Lenten Devotional: April 8 | Mark 10:32-45

Friday, April 8, 2022 | Mark 10:32-45

David Schaap 

This passage from Mark begins with Jesus predicting his death to the disciples, and in response, James and John ask about having seats next to him in paradise. The other disciples are angry, and I like to think I would have been angry along with them. But in truth, it’s more likely I would have been one of the disciples angling to sit right next to Jesus.

We really can’t fault James and John for wanting to be close to Jesus, as they surely loved him and understood his goodness, if not completely his divine being. Who wouldn’t want to be best friends with the Savior of the nations? Yet it was also about having power, being connected, and proving one’s self-importance. They skipped right over responding to his declaration of imminent death. Jesus’ response to their grabbing at a chance for importance is to tell them to instead be a servant.

Servant leadership is a phrase used to describe what one should be in their work with others, and it comes from this passage, among others. This is not a CEO mentality of making something great on the backs of workers, it is using our lives to serve others, help them grow in their faith, listen to their hopes and concerns, and serve the community as a whole. At Trinity Cathedral, we can serve each other in worship, in conversations, through outreach, and in our prayers. It is through this that we will show God’s love to others.

Glib me might also be one to say to Jesus “of course I can drink that cup you must drink,” without a clue what that meant. It’s easy to say we will be there for someone, harder to show up. And yet, we could not have done what Jesus did by himself, to serve all nations and all people. That is the good news we must share. God will forgive us for our wanting power, connections, and importance, as we are human. In contemplating God’s goodness towards us, I often think of this hymn:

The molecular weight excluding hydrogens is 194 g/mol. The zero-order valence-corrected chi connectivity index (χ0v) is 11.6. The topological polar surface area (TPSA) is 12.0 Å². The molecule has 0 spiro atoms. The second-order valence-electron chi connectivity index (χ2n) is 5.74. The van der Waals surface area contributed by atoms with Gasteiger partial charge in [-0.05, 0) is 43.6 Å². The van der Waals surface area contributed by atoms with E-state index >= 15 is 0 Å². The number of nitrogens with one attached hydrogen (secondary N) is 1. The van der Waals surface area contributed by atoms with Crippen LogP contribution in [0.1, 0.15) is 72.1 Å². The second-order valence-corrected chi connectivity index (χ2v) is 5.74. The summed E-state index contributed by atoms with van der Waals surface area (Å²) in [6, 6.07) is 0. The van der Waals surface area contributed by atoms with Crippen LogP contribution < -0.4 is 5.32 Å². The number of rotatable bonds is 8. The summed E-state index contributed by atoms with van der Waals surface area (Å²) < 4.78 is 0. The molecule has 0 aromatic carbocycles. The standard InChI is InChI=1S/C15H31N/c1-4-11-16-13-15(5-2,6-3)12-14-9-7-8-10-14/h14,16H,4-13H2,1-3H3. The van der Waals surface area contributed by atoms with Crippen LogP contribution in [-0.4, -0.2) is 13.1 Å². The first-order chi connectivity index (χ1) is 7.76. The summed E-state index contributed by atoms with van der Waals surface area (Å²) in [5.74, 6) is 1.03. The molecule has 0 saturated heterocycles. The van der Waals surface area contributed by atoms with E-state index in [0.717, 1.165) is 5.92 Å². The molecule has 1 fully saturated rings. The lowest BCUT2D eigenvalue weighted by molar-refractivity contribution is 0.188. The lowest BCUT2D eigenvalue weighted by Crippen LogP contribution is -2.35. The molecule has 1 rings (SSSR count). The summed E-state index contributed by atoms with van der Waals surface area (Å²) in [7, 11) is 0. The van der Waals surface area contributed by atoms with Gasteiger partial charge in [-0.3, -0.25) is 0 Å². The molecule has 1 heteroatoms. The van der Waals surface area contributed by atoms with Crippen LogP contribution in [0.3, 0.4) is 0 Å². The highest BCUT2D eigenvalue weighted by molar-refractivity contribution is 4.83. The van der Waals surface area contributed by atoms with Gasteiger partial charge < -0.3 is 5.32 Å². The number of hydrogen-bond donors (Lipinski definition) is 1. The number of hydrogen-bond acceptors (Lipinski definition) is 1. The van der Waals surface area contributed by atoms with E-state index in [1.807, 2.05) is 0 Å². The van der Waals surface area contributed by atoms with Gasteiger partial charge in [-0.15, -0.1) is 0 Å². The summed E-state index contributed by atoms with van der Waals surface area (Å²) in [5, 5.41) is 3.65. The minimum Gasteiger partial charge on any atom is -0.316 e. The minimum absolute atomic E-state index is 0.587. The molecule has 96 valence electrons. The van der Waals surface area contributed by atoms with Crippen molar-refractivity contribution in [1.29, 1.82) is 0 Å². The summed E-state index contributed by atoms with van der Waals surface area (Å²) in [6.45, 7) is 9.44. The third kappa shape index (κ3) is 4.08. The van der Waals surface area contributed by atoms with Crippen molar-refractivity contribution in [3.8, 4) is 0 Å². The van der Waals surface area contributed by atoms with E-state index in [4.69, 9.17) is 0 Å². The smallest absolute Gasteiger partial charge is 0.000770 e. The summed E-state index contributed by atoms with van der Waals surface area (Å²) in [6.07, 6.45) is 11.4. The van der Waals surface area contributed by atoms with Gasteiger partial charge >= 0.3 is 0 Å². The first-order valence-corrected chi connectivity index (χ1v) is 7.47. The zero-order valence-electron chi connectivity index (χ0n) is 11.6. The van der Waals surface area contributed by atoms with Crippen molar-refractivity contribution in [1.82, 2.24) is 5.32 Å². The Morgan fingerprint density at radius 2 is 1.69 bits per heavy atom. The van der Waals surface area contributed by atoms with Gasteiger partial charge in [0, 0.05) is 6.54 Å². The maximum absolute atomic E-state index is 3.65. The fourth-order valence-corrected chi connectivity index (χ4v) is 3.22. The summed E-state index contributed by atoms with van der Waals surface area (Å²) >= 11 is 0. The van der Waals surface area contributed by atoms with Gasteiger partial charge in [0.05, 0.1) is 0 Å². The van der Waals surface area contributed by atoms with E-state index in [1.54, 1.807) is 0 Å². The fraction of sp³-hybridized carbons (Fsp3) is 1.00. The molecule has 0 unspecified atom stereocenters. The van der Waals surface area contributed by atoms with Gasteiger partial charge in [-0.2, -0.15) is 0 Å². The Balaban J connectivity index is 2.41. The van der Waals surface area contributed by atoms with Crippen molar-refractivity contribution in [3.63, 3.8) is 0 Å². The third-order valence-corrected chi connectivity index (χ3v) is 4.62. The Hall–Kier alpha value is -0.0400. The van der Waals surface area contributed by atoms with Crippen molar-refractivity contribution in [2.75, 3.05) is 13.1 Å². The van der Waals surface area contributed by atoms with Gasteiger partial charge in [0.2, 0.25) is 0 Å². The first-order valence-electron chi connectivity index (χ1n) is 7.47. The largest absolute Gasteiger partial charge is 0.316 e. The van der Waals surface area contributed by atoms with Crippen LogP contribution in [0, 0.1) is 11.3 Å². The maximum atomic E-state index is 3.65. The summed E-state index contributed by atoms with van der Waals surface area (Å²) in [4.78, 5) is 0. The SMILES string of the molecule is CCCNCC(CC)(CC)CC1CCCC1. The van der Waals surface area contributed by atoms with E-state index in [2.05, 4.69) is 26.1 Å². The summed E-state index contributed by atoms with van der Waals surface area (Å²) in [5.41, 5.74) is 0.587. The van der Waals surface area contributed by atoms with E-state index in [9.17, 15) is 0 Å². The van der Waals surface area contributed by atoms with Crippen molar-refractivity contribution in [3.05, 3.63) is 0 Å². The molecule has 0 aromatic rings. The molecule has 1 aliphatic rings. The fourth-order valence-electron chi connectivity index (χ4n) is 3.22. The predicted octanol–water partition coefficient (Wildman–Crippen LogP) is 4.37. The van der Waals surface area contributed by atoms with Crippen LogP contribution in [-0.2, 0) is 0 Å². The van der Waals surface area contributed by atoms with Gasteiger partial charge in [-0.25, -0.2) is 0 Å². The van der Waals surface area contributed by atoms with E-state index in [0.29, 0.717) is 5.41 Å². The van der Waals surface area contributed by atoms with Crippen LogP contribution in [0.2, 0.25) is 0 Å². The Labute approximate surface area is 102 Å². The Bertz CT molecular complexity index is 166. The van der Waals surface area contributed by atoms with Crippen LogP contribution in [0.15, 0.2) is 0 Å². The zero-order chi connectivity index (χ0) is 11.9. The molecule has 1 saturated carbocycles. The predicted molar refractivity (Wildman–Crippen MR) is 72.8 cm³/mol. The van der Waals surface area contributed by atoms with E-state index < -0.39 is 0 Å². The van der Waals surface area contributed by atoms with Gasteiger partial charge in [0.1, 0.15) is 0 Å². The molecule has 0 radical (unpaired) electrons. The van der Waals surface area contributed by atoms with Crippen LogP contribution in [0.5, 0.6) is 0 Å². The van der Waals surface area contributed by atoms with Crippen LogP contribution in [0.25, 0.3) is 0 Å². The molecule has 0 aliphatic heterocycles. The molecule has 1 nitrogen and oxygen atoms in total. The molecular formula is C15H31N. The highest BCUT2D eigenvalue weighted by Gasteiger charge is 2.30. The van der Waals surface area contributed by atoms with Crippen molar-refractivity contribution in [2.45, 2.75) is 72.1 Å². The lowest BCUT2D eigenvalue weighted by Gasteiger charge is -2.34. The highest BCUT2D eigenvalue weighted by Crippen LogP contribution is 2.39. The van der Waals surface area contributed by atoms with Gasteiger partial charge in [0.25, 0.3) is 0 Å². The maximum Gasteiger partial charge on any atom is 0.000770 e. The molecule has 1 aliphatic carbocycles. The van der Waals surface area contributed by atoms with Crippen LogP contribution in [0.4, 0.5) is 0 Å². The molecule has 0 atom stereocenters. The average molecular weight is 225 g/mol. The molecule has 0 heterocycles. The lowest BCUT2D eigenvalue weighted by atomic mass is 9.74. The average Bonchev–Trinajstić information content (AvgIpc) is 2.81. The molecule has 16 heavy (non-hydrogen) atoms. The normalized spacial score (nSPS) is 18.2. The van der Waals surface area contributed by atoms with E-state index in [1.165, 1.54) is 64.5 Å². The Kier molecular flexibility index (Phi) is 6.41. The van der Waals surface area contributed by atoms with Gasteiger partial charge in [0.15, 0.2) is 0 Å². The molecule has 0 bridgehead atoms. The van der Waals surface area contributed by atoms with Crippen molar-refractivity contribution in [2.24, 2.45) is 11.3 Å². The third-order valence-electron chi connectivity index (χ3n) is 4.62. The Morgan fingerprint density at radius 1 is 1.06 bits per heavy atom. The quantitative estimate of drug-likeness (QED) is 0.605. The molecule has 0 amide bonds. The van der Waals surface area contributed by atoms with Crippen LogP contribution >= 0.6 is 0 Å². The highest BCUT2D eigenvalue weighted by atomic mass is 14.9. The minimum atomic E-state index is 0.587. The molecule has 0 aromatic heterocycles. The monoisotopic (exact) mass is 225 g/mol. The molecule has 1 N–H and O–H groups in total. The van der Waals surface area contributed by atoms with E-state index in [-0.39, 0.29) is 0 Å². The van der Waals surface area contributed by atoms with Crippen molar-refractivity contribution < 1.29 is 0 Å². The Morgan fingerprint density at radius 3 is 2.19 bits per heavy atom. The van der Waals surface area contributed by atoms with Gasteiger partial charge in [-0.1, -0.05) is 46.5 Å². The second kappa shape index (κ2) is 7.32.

There’s a wideness in God’s mercy

like the wideness of the sea;

there’s a kindness in his justice,

which is more than liberty.

There is welcome for the sinner,

and more graces for the good;

there is mercy with the Savior;

there is healing in his blood.

This hymn by Frederick Faber concludes with the direction that our life should be full of thanksgiving for the goodness of the Lord: “For the love of God is broader than the measure of the mind; and the heart of the Eternal is most wonderfully kind.” As servants of God, may we live a life full of rejoicing in God’s mercy and love.

David Schaap serves as organist and choirmaster at Trinity Cathedral. He is the president and founder of Selah Publishing, an internationally known publisher of church music.